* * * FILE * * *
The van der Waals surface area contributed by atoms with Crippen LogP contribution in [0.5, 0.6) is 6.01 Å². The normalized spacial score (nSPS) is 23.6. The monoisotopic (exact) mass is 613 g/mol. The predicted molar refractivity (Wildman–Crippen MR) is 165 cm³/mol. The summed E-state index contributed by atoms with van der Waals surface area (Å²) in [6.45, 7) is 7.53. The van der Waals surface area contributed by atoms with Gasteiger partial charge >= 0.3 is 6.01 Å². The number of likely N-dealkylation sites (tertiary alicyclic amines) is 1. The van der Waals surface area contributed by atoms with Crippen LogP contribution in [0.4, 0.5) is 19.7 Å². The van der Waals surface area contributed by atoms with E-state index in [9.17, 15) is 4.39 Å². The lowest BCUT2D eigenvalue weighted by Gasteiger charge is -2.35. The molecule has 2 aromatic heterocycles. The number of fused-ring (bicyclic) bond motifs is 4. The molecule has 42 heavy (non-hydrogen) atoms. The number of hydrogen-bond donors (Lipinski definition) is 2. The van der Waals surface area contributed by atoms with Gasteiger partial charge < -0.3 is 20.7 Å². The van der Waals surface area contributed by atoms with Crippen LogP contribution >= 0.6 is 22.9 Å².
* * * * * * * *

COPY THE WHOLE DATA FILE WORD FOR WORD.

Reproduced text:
The van der Waals surface area contributed by atoms with Crippen LogP contribution in [0.5, 0.6) is 6.01 Å². The normalized spacial score (nSPS) is 23.6. The monoisotopic (exact) mass is 613 g/mol. The predicted molar refractivity (Wildman–Crippen MR) is 165 cm³/mol. The summed E-state index contributed by atoms with van der Waals surface area (Å²) in [6.45, 7) is 7.53. The van der Waals surface area contributed by atoms with Gasteiger partial charge >= 0.3 is 6.01 Å². The number of likely N-dealkylation sites (tertiary alicyclic amines) is 1. The van der Waals surface area contributed by atoms with Crippen LogP contribution in [0.4, 0.5) is 19.7 Å². The van der Waals surface area contributed by atoms with E-state index in [9.17, 15) is 4.39 Å². The lowest BCUT2D eigenvalue weighted by Gasteiger charge is -2.35. The molecule has 2 aromatic heterocycles. The number of fused-ring (bicyclic) bond motifs is 4. The molecule has 42 heavy (non-hydrogen) atoms. The number of hydrogen-bond donors (Lipinski definition) is 2. The van der Waals surface area contributed by atoms with Gasteiger partial charge < -0.3 is 20.7 Å². The van der Waals surface area contributed by atoms with Crippen LogP contribution >= 0.6 is 22.9 Å².